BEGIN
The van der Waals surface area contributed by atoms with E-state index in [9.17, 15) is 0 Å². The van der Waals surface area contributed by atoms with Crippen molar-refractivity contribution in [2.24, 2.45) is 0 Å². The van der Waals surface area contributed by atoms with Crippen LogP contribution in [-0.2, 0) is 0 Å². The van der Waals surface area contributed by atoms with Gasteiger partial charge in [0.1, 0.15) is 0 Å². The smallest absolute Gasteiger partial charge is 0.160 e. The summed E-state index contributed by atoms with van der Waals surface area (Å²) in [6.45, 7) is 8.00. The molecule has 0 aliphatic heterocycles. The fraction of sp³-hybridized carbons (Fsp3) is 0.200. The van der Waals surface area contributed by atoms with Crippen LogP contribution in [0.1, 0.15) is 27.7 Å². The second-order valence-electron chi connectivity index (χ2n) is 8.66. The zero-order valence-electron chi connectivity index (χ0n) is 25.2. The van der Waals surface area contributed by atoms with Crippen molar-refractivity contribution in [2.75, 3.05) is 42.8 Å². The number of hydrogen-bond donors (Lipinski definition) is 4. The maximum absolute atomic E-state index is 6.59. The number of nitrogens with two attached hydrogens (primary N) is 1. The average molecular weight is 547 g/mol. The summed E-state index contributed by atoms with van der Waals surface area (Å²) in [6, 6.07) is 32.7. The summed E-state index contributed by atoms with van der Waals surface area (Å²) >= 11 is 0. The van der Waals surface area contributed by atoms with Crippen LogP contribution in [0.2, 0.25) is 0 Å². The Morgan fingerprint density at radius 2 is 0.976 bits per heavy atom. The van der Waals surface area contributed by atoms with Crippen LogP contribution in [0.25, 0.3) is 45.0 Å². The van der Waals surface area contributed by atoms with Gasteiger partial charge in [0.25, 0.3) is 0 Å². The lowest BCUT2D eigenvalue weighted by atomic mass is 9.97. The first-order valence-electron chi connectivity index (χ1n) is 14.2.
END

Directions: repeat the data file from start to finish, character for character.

The van der Waals surface area contributed by atoms with E-state index in [9.17, 15) is 0 Å². The van der Waals surface area contributed by atoms with Crippen molar-refractivity contribution in [2.24, 2.45) is 0 Å². The van der Waals surface area contributed by atoms with Crippen LogP contribution in [-0.2, 0) is 0 Å². The van der Waals surface area contributed by atoms with Gasteiger partial charge in [0.1, 0.15) is 0 Å². The smallest absolute Gasteiger partial charge is 0.160 e. The summed E-state index contributed by atoms with van der Waals surface area (Å²) in [6.45, 7) is 8.00. The molecule has 0 aliphatic heterocycles. The fraction of sp³-hybridized carbons (Fsp3) is 0.200. The van der Waals surface area contributed by atoms with Crippen LogP contribution in [0.1, 0.15) is 27.7 Å². The second-order valence-electron chi connectivity index (χ2n) is 8.66. The zero-order valence-electron chi connectivity index (χ0n) is 25.2. The van der Waals surface area contributed by atoms with Crippen molar-refractivity contribution in [2.75, 3.05) is 42.8 Å². The number of hydrogen-bond donors (Lipinski definition) is 4. The maximum absolute atomic E-state index is 6.59. The number of nitrogens with two attached hydrogens (primary N) is 1. The average molecular weight is 547 g/mol. The summed E-state index contributed by atoms with van der Waals surface area (Å²) in [6, 6.07) is 32.7. The summed E-state index contributed by atoms with van der Waals surface area (Å²) >= 11 is 0. The van der Waals surface area contributed by atoms with Crippen LogP contribution in [0.2, 0.25) is 0 Å². The Morgan fingerprint density at radius 2 is 0.976 bits per heavy atom. The van der Waals surface area contributed by atoms with Crippen LogP contribution in [0.25, 0.3) is 45.0 Å². The van der Waals surface area contributed by atoms with Gasteiger partial charge in [0.25, 0.3) is 0 Å². The lowest BCUT2D eigenvalue weighted by atomic mass is 9.97. The first-order valence-electron chi connectivity index (χ1n) is 14.2.